New Gear – FSA Group goes for big colour
MARKHAM, Ont.—Wanting to expand the size of its colour print runs, direct marketing producers FSA Group decided it was time to add to their arsenal. Company president Rob van Velzen purchased an HP Indigo 5000 to supplement the two Indigo 1000s the shop already had. Left to right are van Velzen with Rod MacMillan, director of information systems and technology, and Jose Santano, digital print manager..

March 6, 2007
Data Group to close plants
BRAMPTON, Ont.—After acquiring Relizon Inc. in August, 2006, document management provider The Data Group has announced the closure of four print facilities. Relizon operated three of the facilities prior to the acquisition—Hemmingford, Que.; Orangeville, Ont.; and Medicine Hat, Alta. Those, along with a plant in Dorval, Que., are being prepped for closure by the end of 2007’s third fiscal quarter. According to a press release, 121 jobs will be eliminated with an additional 99 positions to be transferred to other Data Group facilities. The company currently has 56 facilities across Canada and runs a commercial print operation called Sun Dog in Calgary. The closures have an estimated cost between $6 million and $7 million.

Agfa parent company to split in three
MORTSEL, Belgium—The board of Agfa-Gevaert, the parent company of digital press manufacturer Agfa, has decided to split its three primary divisions into separate companies. Agfa Graphics, Agfa Materials and Agfa HealthCare should be de-merged by the end of 2007.

New Gear – Business Cards Tomorrow’s new Quickmasters
MISSISSAUGA, Ont.—At 20-years-old, Business Cards Tomorrow specializes in 4-colour printing and thermography. Recently, the shop had two new Quickmaster presses installed—a QM46-2 and a DI 46-4. Standing left to right beside the QM46-2 are Dwayne Jackson, pressroom supervisor, and Daryl Hiltz, general manager.

March 1, 2007
Dollco’s patriarch passes away
OTTAWA—Industry icon G. Brian “Hap” Nicholds, whose family has owned Dollco Printing since 1956, passed away last week after suffering a heart attack. A prominent Ottawa businessman, Nicholds took over Dollco in 1976 with his brother Barry (their grandfather Gerald originally bought the company). Nicholds was once co-owner and president of Ottawa’s CFL franchise, the Rough Riders, and was active in the Kiwanis Club. In 2001 he retired as president of Dollco. Nicholds’ daughter Krista and nephew Kevin now run the commercial shop, which had sales in excess of $50 million in 2005. Nicholds passed away on February 22 at his home in Longboat Key, Fla. He is survived by his wife Deirdre, his daughters Krista and Stephanie, his grandchildren Harry and Bridget, and his step-granddaughter Caitlin. He was 68.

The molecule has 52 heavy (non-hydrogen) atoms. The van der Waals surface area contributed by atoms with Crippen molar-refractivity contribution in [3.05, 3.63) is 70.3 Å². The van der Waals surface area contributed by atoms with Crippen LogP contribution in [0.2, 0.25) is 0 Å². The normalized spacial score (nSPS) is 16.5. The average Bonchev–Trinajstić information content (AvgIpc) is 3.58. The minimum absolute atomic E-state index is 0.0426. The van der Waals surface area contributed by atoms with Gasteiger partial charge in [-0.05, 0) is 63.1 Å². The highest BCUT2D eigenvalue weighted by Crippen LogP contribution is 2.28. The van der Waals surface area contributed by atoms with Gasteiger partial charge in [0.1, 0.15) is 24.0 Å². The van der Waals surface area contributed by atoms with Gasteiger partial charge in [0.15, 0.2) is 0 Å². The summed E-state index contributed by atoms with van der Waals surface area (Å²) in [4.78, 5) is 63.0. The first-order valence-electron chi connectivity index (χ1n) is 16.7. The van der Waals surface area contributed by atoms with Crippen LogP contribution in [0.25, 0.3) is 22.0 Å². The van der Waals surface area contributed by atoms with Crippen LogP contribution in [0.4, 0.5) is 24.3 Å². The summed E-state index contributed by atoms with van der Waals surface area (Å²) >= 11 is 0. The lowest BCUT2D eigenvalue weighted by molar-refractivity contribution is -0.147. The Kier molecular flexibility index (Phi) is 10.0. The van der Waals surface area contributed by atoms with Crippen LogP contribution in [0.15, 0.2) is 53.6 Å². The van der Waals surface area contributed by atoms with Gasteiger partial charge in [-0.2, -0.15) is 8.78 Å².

Corporate Canada grows
OTTAWA—Big business is a big print buyer. As Kris Bovay, chair of the British Columbia Printing and Imaging Association, once said, “Where head offices are is often where the print is.” This puts the recent Conference Board of Canada report on the proliferation of corporate headquarters in Canada in the spotlight. The report, called Is Corporate Canada Being Hollowed Out?, says the number of head offices in Canada grew by 4.2% between 1999 and 2005, and that head office employment grew by 11%. Some cities have benefited from this more than others. Head office employment in Calgary grew by 64% during the period of study, Ottawa grew by 28% and Toronto by 19%. Some cities saw a decline however—Winnipeg head offices decreased by 7% and Vancouver endured a 29% decrease.